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Re: [xml-dev] XML not ideal for Big Data

I'd also raise another point here, and this is an issue that I've had before in the discussion of streaming: There comes a certain stage where it makes far more sense to plan your data strategies around an XML database, use some intelligent indexing to decompose complex documents into simpler ones, and use XQuery and the like to more effectively manage that data in a more cohesive manner.

I keep encountering these stories and shake my head - it's like someone who keeps a 100 MB CSV file and runs a Perl parser on it in lieu of storing this into a relational database, then complains that SQL Relational databases are just too damned poor at handling data management, when reality it's usually that they are not willing to make the investment to learn SQL properly and prefer working in Perl, and not willing to invest the time to build efficient data architectures.

This is also a reason why I think that XML best practices will ultimately end up promoting XML RESTful Services (aka XRX or MODS) and XML Databases over method (and fomat dependent) SOA systems. Store your internal data in an XML repository, assign URLs to collections as well as individual entries, let each resource in those collections have both multiple input and output representations and so forth, and bind XQuery operations to each representation.  This means it doesn't matter whether your wireformat is JSON or XML or HTML or YAML - so long as you have the relevant representation processors, the internal data abstraction and querying remain the same.

Of course, that would require that the author spend some time learning XQuery. What is it about programmers that if the code isn't in their absolute favorite language then they think the technology sucks?

Kurt Cagle
Managing Editor

On Thu, Sep 3, 2009 at 11:59 AM, Liam Quin <liam@w3.org> wrote:
On Thu, Sep 03, 2009 at 11:53:40AM -0400, Simon St.Laurent wrote:
> Perhaps there were better ways to have made XML work with his
> problems... but I think on the whole he's right.
> http://dataspora.com/blog/xml-and-big-data/

Nonsense, XML is perfect! :-)

OK, I'll be serious.

Today, loading a few tens of gigabytes of XML into
Oracle or DB2 or SQL Server isn't likely ot be such a
huge bottleneck in performance (and if you find yourself
loading data into a database on a daily basis, you
should ask yourself why you are using the database).

Of course, today one could use MarkLogic, Qixz, DB XML,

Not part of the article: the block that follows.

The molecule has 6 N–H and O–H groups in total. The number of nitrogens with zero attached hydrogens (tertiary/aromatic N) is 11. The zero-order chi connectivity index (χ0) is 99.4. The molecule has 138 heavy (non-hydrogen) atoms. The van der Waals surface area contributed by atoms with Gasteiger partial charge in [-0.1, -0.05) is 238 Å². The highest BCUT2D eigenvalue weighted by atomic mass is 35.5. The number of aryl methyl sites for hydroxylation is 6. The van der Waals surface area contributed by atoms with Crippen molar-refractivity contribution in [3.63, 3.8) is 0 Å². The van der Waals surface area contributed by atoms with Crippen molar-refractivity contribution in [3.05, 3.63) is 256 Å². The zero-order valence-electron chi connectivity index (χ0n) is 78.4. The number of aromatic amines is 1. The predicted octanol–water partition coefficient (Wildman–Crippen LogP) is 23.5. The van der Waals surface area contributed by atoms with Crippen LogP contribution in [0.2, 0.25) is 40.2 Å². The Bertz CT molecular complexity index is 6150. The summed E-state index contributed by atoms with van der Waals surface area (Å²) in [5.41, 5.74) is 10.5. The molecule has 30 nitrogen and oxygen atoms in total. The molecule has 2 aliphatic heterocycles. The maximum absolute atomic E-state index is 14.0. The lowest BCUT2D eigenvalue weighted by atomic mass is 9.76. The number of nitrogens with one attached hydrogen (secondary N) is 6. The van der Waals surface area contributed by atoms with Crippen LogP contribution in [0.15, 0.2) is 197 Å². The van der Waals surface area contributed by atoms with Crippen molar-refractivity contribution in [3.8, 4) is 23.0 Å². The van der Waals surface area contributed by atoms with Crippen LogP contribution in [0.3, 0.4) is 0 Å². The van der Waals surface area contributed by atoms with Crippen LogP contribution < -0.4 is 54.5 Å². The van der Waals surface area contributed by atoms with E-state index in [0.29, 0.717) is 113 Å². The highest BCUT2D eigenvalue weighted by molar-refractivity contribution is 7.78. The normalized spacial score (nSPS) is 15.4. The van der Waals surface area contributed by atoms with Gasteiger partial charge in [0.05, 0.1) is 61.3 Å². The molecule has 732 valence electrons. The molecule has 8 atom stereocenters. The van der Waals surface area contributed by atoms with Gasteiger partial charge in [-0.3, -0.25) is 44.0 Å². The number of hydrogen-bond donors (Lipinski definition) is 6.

or any of a number of other native-XML databases.

There's nothing to say one has to use XML of course.

In its natural habitat, data lives in relational databases or as data
structures in programs. The common import and export formats of these
environments do not resemble XML, so much effort is dedicated to making
XML fit.

I'd argue that there's typically more information _outside_ the
databases, in documents.  Documents are data too.

The articles complaint that the redundancy of XML tags is a
bad thing is misplaced: there's a trade-off between making
the data robust against errors, and easy to debug, vs size.

People write to me every so often and say we should bring
back </>and I give them an example like,
   <title>Simon Green</author>
   <author>Jennifer Lumpnose</title>

With </> we get
   <title>Simon Green</>
   <author>Jennifer Lumpnose</>

and there's no XML error.  But the correct markup
should have been
   <author>Simon Green</author>
   <title>Jennifer Lumpnose</title>

That is, it was the start tags that the programmer had
transposed by mistake.  Using </> reduces the chance of
catching that error considerably, and there's often no
automatic checking available.

Of course, extreme crazy tagging is a disease all too
common -- I've done it too -- no argument there.

The argument about "we already know LaTeX and don't
want to learn something else" carries weight in the
present, but if the future is longer than the past,
it's an _awful_ lot longer than the present!

For my part I'd rather receive a terabyte of data in XML
than a gigabyte of undocumented binary data -- if bit 3 is
set then the 9 following bits represent the number of bytes
in the header of the next chunk, unless the current chunk is
the last in a segment, in which case the next header will be
168 bytes in length... no thanks.  The month you spend
writing the software to read it, and the six months you
spend deugging, and the time everyone else working with
the format does the same, will never be paid back in
most cases.

It'll be interesting to see if "Efficient XML Interchange"
makes a difference here, though.

I think the bottom line is that badly-done XML projects
are bad, but a mediocre XML prject is often better than
a mediocre or even good project with entirely custom formats.


Liam Quin, W3C XML Activity Lead, http://www.w3.org/People/Quin/
http://www.holoweb.net/~liam/ * http://www.fromoldbooks.org/


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